run contrary to the national interest.
Before we accept such an argument-
or any supposedly based on what is good
for the nation as a whole-we should
look closely at the facts.
In this case, we might very well agree
with Sen. Harrison Williams (D-N.J.)
when he says that a Nixon veto is likely
to "perpetuate a legally sanctioned class
of working poor.,,
AND RATHER THAN blithely accepting
the argument that an increased mini-
mum wage would bring higher prices, and
thus run counter to the national interest,
we might do well to look at historical
precedents.
The "national interest" can be a dan-
gerous term. It only becomes dangerous,
however, when it replaces logic and serves
as a reason in itself.
... for burglary
THE INDICTMENT of former Presiden-
tial domestic adviser John D. Ehr-
lichman and three other former White
House aides should bring little surprise
in view of Ehrlichman's testimony be-
fore the Senate Watergate hearings.
Ehrlichman admitted in July that he
had knowledge of a planed "covert" op-
eration to obtain files from a psychia-
trist who had treated Daniel Ellsberg. The
former adviser denied knowing of the
burglary itself, carried out by a White
House "plumbers" team in September,
1971.
Ehrlichman's defense of the break-in
as a national security operation permis-
sible under the powers possessed by the
Presidency has implications far beyond
the burglary itself.
LIKE THE ISSUE of President Nixon
surrendering his taped Watergate
conversations, the burglary case goes to
the roots of Presidential power.
There is only one answer to the ques-
tion of whether White House employees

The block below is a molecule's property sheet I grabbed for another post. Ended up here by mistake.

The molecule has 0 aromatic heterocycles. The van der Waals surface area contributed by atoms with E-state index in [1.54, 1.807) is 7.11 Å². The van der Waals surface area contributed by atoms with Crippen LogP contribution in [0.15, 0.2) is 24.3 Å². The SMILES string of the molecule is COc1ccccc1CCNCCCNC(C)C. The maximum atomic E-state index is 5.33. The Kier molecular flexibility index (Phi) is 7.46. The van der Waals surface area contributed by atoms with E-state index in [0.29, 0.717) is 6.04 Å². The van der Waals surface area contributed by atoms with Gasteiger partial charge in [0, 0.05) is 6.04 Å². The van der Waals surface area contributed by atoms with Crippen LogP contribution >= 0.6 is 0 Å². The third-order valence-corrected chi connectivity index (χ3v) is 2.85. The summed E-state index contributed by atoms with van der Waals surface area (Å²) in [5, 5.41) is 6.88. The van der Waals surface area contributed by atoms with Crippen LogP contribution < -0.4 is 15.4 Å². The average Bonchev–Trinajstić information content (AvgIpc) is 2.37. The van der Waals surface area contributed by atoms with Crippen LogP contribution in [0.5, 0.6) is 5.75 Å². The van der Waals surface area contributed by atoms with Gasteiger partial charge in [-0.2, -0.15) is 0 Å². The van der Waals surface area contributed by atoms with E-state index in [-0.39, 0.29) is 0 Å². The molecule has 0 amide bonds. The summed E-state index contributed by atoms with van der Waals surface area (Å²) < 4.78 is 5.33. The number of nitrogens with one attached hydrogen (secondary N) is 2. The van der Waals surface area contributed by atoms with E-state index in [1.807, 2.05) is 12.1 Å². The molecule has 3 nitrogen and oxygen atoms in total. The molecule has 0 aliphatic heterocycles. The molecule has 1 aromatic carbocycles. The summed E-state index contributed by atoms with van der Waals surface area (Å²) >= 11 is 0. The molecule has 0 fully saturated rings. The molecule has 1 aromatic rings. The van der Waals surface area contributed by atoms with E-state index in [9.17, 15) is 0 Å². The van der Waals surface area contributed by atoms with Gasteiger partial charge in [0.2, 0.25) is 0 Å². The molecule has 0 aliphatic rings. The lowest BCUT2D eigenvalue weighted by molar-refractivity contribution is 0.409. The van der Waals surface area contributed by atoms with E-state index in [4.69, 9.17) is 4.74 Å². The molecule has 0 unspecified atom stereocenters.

should be allowed to break into citizens'
homes and offices for "national security"
purposes: They should not be permitted
to do so.

By TED STEIN
WASHINGTON - WHY did it happen
here? That thought comes to you when
you stand in front of a house where a
murder has been committed a few hours
before. Why is a police seal pasted across
this particular lock. If you're close enough
to read the warning to keep away, you're
probably close enough to have heard the
victim's screams (if there were any).
Murder is commonplace in the city. You
read about it all the time, but you never
really feel it. As the laterafternoon sun
fades behind the grey-brick townhouse
where Diane Zilinski, 24, was murdered, it
can be felt. The white paint on the house's
window frames is peeling. The patch of
grass nearby is long and weedy. The
people returning to their homes close by
are strangely silent.
There is no-reason for death here on this
block of well-kept townhouses in Washing-
ton's fashionable and historic Capitol Hill
district. Only that a psychopath hid in a
darkened apartment and waited.
THE UNFORSEEN act of a madman has
changed the lives of people who knew
Diane Zilinski. And as a summer reporter
for the Washington Star-News, it is my
job to talk to some of them. There is an
awesome unreality in such a task. In a
few hours a person's life takes shape and
the city will have a biography of sorts.
It is the only one that will ever be writ-
ten.
Chasing murders is where reporters are
tested. You find yourself doing impossible
things that cannot be done if you think
about them. You're expected at six in the
morning, for instance, to climb the steps
of a tenement in search of parents and
neighbors of a 13 year-old girl raped and
Back fro
By JAMES WECHSLER dissemb
AND WHAT is new since last we cord.
met? Returning from an Aug-
ust holiday one would like to re- THE P
port the discovery of some new, sion, of
cheerful perspective on the national bodiane